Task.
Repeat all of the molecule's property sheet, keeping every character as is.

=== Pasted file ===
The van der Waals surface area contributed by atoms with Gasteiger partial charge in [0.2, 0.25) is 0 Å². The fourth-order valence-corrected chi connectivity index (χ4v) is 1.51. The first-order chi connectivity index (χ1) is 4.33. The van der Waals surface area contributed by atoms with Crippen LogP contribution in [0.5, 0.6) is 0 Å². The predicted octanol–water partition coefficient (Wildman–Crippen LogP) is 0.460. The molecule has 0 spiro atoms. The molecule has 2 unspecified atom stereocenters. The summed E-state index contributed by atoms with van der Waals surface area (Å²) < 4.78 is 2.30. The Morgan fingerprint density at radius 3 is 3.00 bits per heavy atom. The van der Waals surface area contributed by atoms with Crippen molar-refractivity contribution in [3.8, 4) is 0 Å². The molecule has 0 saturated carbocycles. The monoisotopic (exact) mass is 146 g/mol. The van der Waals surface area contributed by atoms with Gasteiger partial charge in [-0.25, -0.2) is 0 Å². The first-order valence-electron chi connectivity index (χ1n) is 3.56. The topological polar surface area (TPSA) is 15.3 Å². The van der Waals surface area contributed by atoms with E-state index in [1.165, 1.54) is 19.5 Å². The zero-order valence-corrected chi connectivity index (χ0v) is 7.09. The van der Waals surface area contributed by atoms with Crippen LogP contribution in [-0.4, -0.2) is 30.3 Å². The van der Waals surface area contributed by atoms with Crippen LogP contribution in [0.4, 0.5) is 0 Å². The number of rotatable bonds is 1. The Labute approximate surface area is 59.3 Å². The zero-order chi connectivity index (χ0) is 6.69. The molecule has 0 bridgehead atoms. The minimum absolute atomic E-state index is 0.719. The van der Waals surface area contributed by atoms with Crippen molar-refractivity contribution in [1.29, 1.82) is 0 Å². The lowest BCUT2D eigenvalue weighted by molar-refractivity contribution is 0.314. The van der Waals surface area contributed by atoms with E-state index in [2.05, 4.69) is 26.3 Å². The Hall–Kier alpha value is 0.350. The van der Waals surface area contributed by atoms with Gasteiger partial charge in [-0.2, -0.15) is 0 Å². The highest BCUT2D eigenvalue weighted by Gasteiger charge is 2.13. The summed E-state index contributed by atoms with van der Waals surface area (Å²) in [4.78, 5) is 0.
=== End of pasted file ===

The van der Waals surface area contributed by atoms with Gasteiger partial charge in [0.2, 0.25) is 0 Å². The fourth-order valence-corrected chi connectivity index (χ4v) is 1.51. The first-order chi connectivity index (χ1) is 4.33. The van der Waals surface area contributed by atoms with Crippen LogP contribution in [0.5, 0.6) is 0 Å². The predicted octanol–water partition coefficient (Wildman–Crippen LogP) is 0.460. The molecule has 0 spiro atoms. The molecule has 2 unspecified atom stereocenters. The summed E-state index contributed by atoms with van der Waals surface area (Å²) < 4.78 is 2.30. The Morgan fingerprint density at radius 3 is 3.00 bits per heavy atom. The van der Waals surface area contributed by atoms with Crippen molar-refractivity contribution in [3.8, 4) is 0 Å². The molecule has 0 saturated carbocycles. The monoisotopic (exact) mass is 146 g/mol. The van der Waals surface area contributed by atoms with Gasteiger partial charge in [-0.25, -0.2) is 0 Å². The first-order valence-electron chi connectivity index (χ1n) is 3.56. The topological polar surface area (TPSA) is 15.3 Å². The van der Waals surface area contributed by atoms with E-state index in [1.165, 1.54) is 19.5 Å². The zero-order valence-corrected chi connectivity index (χ0v) is 7.09. The van der Waals surface area contributed by atoms with Crippen LogP contribution in [-0.4, -0.2) is 30.3 Å². The van der Waals surface area contributed by atoms with Crippen LogP contribution in [0.4, 0.5) is 0 Å². The number of rotatable bonds is 1. The Labute approximate surface area is 59.3 Å². The zero-order chi connectivity index (χ0) is 6.69. The molecule has 0 bridgehead atoms. The minimum absolute atomic E-state index is 0.719. The van der Waals surface area contributed by atoms with Crippen molar-refractivity contribution in [1.29, 1.82) is 0 Å². The lowest BCUT2D eigenvalue weighted by molar-refractivity contribution is 0.314. The van der Waals surface area contributed by atoms with E-state index in [2.05, 4.69) is 26.3 Å². The Hall–Kier alpha value is 0.350. The van der Waals surface area contributed by atoms with Gasteiger partial charge in [-0.2, -0.15) is 0 Å². The highest BCUT2D eigenvalue weighted by Gasteiger charge is 2.13. The summed E-state index contributed by atoms with van der Waals surface area (Å²) in [4.78, 5) is 0.